We were familiar with VA’s original Front Runner serpentine system that is centered around a precision billet machine bracket assembly, but their latest offering for LS/LT engines is completely different. All of the accessories, including the power steering pump, alternator, and compressor, mount to a unique cast-aluminum water pump assembly. This assembly has the mounting bosses for each accessory, the heater hose outlets, thermostat, and a cartridge-style water pump.

Rushin’ Roulette title
Rushin’ Roulette title
Taking a Fast Chance on a Bizzarro Barn Find ’68 Camaro
BY Scotty LachenauerPhotography BY The Author

eb-based auction sites and social media swap ’n’ shops continue to be the driving force in the everyday vintage car marketplace. It seems that the quickest way to post, locate, and purchase affordable classic cars and their corresponding parts is on the sites that get the most traffic. They have proven to be the ideal places to grab a part, chat about tech, or, better yet, score a ride that will make your buds green with envy.

Case in point is this bitchin Camaro right here on these pages. Rob Feasel of New Egypt, New Jersey, knows the power of such sites; not only to score cars and pertinent parts, but also to get leads on cars that you might not even be looking for. Feasel is a connoisseur of all things Chevy A-body. The Chevelle is what really drives his lust for classic rides. However, while selling off unneeded F-body parts on an auction site, he got a lead on a freshly pulled ’68 big-block Camaro barn find that he just couldn’t resist.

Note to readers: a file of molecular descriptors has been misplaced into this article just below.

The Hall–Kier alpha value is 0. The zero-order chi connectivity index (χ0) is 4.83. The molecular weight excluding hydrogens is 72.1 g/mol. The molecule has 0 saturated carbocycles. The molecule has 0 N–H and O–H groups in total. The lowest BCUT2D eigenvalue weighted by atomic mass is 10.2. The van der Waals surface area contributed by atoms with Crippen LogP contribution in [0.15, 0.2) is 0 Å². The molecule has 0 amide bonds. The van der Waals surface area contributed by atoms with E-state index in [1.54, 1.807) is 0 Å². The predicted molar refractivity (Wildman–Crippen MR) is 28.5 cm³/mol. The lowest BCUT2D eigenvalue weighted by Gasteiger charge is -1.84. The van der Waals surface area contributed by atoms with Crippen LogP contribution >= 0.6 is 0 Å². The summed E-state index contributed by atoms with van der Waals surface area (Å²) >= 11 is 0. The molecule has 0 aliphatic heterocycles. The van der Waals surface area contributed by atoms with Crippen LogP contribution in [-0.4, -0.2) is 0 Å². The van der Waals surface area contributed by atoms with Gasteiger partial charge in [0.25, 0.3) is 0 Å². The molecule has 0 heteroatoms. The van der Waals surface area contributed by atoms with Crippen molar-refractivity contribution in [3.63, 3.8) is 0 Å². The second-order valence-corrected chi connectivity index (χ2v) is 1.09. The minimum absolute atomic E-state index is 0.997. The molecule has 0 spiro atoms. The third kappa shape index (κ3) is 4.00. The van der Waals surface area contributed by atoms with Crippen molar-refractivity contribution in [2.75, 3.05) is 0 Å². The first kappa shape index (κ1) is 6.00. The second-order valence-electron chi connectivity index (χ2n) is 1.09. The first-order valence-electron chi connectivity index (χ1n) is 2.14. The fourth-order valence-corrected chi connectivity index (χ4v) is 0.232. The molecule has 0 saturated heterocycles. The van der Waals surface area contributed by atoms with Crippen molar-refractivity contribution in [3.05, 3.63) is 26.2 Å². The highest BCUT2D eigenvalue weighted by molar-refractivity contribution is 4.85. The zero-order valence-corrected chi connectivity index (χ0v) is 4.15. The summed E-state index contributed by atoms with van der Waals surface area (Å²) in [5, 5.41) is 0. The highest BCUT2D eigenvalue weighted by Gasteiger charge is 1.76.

ACP department heading TECH

BY Tommy Lee Byrd Photography by The Author

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Upgrading a ’66 Chevy II with CPP’s MINI Sub-Frame and Control Arm Kit

hevrolet had a good thing going when it spruced up the Chevy II platform in 1966. Even though the early cars were stylish and cool, the two-year run in 1966 and 1967 had one of Chevrolet’s finest body styles. However, there were quite a few carryover items from those earlier designs that made it into the redesigned platform. One of the major items is the front suspension, which features a coil spring that rides on top of the upper control arm. The real drawback to this design was the lower control arm, which was a very small unit with only one mounting point on the chassis. It was braced by a strut rod, which ran at an angle to add strength to the otherwise-flimsy control arm.